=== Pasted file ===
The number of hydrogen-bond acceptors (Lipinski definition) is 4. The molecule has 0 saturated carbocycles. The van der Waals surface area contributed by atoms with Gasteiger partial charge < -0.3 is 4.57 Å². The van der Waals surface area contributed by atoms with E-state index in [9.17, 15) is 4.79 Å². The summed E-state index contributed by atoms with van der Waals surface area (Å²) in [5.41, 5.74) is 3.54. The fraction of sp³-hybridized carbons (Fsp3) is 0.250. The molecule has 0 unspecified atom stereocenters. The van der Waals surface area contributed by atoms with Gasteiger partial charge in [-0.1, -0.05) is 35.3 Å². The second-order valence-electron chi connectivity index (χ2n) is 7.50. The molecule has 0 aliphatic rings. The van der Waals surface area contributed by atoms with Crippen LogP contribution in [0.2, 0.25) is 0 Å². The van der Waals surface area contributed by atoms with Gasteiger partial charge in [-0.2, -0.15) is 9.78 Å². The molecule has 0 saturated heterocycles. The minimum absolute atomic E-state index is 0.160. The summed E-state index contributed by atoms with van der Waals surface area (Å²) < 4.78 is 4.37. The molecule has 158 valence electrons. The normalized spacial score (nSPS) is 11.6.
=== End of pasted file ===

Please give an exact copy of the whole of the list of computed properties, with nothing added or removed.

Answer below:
The number of hydrogen-bond acceptors (Lipinski definition) is 4. The molecule has 0 saturated carbocycles. The van der Waals surface area contributed by atoms with Gasteiger partial charge < -0.3 is 4.57 Å². The van der Waals surface area contributed by atoms with E-state index in [9.17, 15) is 4.79 Å². The summed E-state index contributed by atoms with van der Waals surface area (Å²) in [5.41, 5.74) is 3.54. The fraction of sp³-hybridized carbons (Fsp3) is 0.250. The molecule has 0 unspecified atom stereocenters. The van der Waals surface area contributed by atoms with Gasteiger partial charge in [-0.1, -0.05) is 35.3 Å². The second-order valence-electron chi connectivity index (χ2n) is 7.50. The molecule has 0 aliphatic rings. The van der Waals surface area contributed by atoms with Crippen LogP contribution in [0.2, 0.25) is 0 Å². The van der Waals surface area contributed by atoms with Gasteiger partial charge in [-0.2, -0.15) is 9.78 Å². The molecule has 0 saturated heterocycles. The minimum absolute atomic E-state index is 0.160. The summed E-state index contributed by atoms with van der Waals surface area (Å²) < 4.78 is 4.37. The molecule has 158 valence electrons. The normalized spacial score (nSPS) is 11.6.